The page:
I think (we’ll see when we get there) there’s another album on this list which features the musical saw, and it’s not exactly my favourite instrument or anything, the way it adds an entirely unexpected layer to a song just breaks down my defences, to the point that when a trumpet joins in at the end, I’m swaying along, fully engaged. The voice is tentative, unsure of itself, but perfect for the plaintive feel of the melody.
I cannot imagine a better way to introduce you to an album you’re not sure about – Holes is one of the great album openers, and now I’m ready for anything.
Tonite it Shows has a delicate nursery rhyme of an introduction, and helps you understand the voice; it builds without ever becoming bombastic or overpowering, and the voice sits on top of all this unusual orchestration, directing us to contemplate another mournful lyric.
By the time Endlessly comes along, with that saw accompanying a soprano voice, I have settled in to what this is about. I think you could categorise it as ‘Americana’, although that label is suitably vague to allow for this to have a couple of lines of ‘Silent Night’ float in without sounding out of place. It’s a glorious song, but one which would be easily ruined by being crammed into a modern production; there’s no place here for drum tracks and autotune – it genuinely could have been an archive recoding from the 19th century, with the saw and flute sounding less and less earthly as it draws to a close.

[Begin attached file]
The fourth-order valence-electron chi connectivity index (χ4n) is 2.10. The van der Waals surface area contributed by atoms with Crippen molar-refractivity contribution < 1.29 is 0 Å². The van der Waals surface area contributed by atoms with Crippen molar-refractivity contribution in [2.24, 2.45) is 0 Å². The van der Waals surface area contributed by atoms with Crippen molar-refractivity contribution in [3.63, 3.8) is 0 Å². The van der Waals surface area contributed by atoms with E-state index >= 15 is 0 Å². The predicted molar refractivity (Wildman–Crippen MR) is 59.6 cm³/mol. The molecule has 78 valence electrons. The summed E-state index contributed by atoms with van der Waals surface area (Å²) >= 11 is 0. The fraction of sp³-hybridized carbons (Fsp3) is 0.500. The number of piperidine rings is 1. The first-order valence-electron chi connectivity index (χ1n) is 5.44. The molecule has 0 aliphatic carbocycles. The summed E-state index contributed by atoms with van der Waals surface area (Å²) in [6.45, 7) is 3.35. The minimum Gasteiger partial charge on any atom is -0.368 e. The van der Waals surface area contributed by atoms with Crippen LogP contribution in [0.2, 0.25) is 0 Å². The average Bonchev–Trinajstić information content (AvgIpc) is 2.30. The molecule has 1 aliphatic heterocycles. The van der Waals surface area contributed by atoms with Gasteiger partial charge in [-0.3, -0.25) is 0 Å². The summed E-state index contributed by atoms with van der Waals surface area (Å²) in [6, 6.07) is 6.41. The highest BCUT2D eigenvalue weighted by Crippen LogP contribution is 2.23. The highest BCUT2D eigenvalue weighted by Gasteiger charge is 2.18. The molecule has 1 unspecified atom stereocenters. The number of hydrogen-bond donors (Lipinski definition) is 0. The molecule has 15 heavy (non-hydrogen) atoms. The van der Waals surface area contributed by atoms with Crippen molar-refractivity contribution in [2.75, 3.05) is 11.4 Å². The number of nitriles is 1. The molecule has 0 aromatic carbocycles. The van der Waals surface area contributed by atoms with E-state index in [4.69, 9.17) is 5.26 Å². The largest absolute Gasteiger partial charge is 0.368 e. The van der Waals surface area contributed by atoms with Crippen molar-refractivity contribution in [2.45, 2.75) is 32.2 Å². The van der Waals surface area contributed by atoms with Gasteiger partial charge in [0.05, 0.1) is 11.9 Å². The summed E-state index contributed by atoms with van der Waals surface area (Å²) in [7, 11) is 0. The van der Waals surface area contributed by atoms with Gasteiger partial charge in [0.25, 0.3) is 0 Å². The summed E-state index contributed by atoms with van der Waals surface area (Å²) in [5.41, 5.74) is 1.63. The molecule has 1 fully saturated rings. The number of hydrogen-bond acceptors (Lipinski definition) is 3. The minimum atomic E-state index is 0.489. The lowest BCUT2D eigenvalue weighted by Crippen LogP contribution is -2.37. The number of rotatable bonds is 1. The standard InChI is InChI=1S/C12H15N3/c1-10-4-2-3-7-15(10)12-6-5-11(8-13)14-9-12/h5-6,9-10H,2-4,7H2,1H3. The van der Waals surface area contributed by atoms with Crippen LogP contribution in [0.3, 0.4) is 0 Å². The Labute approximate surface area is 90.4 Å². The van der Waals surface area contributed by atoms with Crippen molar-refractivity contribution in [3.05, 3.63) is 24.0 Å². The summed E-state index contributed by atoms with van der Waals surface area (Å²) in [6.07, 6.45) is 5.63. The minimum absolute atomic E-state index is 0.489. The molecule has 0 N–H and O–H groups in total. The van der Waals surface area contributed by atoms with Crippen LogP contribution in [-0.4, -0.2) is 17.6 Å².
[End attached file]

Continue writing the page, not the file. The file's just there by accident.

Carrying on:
The next track, I Collect Coins is actually designed to sound like it was recorded on a wax cylinder, and perhaps is the key to the whole project – it’s intended to sound out of time, and not tied to a place.
Unlike the astonishing Opus 40, which wheezes in referencing Bruce Springsteen and featuring Levon Helm on drums, which shouldn’t be enough to make it sound like an out-take from The Last Waltz, but somehow is; you can imagine that cast of thousands harmonising along to the chorus while the audience sways along, lighters aloft.